Web 2.0: Dominic Campbell

Rewiring relationships: Collaborative councils and cyber citizens
Working with Barnet Council. At vanguard of local council. They’ve thrown open their doors and said what do you want to do? Hopefully we can role model for the other 400 LAs in the country. Embraced idea of moving from system thinking to live world thinking, i.e. previously a word of surveys and statistics, ‘best value performance indicator’ reports. Trying to get away from that into the lived experience of place by people. How do you understand people? Their real lives, their real needs.

Previously it was all about “communications”, corporate message. Trying to tackle that. In terms of the past, what we have tended to do is to use communications as a spotlight, not a laser beam – put stuff out there and hope people read it.

Have had some successes already. It’s not all old = bad, new = good. Newsletters can be useful as there are still issues around access to the internet so a mixed model is important. But right now, online is almost absent, yet at least 70% of people in Barnet access the internet once a week.

Are trying to be more visible. Barnet is quite good with traditional methods of engagement: civic network, citizens panel, service user groups, area forums etc. But it’s not enough to expect people to come to us, they don’t have time, physically can’t access the buildings.

Have done over 80 consultations, costing £200k, but that’s about have the budget for talking to customers.

Listening is pretty static – don’t do a lot of listening. Don’t really involve people in decision making. Need to make the case for change in Barnet, why they need to move towards social media. Video on YouTube about why social media is important.

Trained up half comms team in video – feel it’s very important aspect. Dominic has been brought in to blur the edges of the council. Atm, are just a rigid, bureaucratic structure that has little impact. Gov’t used to think that it could do everything, but that’s not the case. Need to provide tools for people to support each other, and to do things that gov’t can’t.

Need to get out into the world and do things that people think are important.

We Feel Fine, search engine of emotions on the internet, so when people feel something it’s dragged into that tool. Can analyse by feeling, emotion, gender, age group, location.

Would love a tool like this for Barnet. But Barnet means ‘haircut’ as much as anything else, so have to be intelligent about search. Barnet Football Club is very active and controversial.

But all these stuff is out there already, people are already putting out emotions about Barnet, how they feel, what they want change. So need to collate that.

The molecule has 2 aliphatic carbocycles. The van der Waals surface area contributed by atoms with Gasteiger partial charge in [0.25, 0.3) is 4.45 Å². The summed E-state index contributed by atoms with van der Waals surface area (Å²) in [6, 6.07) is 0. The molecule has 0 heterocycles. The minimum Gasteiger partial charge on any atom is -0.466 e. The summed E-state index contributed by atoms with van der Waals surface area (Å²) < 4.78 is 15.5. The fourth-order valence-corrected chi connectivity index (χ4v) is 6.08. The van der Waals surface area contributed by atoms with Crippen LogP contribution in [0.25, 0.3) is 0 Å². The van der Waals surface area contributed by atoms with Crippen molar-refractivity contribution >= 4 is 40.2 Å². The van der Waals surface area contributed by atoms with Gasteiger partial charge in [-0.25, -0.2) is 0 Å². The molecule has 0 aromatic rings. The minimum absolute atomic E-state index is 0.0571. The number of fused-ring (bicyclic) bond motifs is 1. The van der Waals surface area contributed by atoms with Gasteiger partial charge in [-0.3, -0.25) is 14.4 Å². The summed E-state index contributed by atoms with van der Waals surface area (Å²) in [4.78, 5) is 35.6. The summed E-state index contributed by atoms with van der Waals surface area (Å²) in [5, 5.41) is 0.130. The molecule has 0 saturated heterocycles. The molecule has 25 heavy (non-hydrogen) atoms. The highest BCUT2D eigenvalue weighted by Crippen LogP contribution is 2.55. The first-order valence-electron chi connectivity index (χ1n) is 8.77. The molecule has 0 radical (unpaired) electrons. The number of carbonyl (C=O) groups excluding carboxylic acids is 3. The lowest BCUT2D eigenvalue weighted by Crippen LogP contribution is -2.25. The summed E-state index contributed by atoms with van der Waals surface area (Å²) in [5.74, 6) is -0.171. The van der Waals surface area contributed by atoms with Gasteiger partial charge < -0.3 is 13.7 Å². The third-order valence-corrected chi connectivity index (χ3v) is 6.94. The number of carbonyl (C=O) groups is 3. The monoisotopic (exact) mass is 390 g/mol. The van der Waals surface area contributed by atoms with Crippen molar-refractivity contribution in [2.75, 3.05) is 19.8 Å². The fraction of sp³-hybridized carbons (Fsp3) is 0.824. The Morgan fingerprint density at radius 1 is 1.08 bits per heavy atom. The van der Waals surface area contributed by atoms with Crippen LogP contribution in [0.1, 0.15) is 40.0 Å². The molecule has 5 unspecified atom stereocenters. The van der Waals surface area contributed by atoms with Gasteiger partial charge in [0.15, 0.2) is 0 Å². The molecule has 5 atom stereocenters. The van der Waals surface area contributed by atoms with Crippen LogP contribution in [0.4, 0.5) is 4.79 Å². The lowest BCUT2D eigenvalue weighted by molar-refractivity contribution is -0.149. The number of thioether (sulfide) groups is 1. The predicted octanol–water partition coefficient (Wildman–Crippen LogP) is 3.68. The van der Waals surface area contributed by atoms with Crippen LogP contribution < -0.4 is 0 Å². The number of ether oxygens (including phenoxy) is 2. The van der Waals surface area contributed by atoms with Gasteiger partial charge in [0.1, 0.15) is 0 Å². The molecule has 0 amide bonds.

Atm, we’re at basic level, we use Technorati and Google alerts. Found a blog called “I pay Barnet Council tax for this?”, blog about a private alleyway being used as a dump – it’s not really a council problem because it’s private, but engaged anyway. So commented on the blog and invited them to get in touch, organised a cross-org team to go down to the ally. Talking to the residents, and got the problem solved.

LeaderListens.com – opportunity to meet the council leaders at the church hall. Videoing the meetings, posting it on YouTube, letting the people in the area know about the event and the video, and inviting them to get involved. Conversation’s not over just because you missed 6pm – 8pm on Wednesday.

Live streaming of council meetings – lots of councils do this but does anyone care? Live chats also not valuable. More about longer-term conversations.

WhereILive.org – half started when Dominic arrived. Prefers open networks, but ended up having to develop a bit of a walled garden – multimedia consultation, rather than full-on social site. People can post comments about where they live, can upload videos, try to get the conversation going so they have different opportunities to get engaged.

Are now on Facebook, YouTube, Flickr, Twitter.

Are trying to walk the walk internally too. Got an internal wiki, Got the opportunity internally to talk. (Although they’re not allowed to call blogs blogs!) Filmed a meeting recently with senior members of the council, and put it on YouTube – you’d never see this, but now anyone could watch it.

Perfect future would be more engagement, conversation. Been approaching this strategy in interesting ways. Had a BarnetCamp to collaborate on the strategy around engagement. It was a first try – they hated the wikis. They don’t like editing. Had lots of views but not much contribution, but it did raise the profile and get things working.

We need to engage with people, understand what they are saying, and then turn that into policy, then action, then communicate that change back to the people. Organisation needs to be much more fluid and responsive. Getting closer but not there yet. Change management issue is huge. But are getting more interest from people internally.

Things are far more open and transparent – this is going to happen anyway, on people’s mobile phones. So why not just do it anyway? Need to accept complexity – difficult for gov’t to accept they are one node in a huge network and that there are other people they are going to have to work with. Move away from broadcast, top down,a nd empower people. Embrace social media as an enabler of change. FixMyStreet – from MySociety nothing to do with the councils, but it allows people to communicate with their council without even having to know who in their council their email is going to. Has been very successful, for people, but the council’s rather dislike it!

Need to involve more people, have more conversations. Big problem is understanding of stuff, understanding people’s wants or needs. Moving into an unstructured information world, and it’s hard to know how to deal with all this stuff, but have to get into it.

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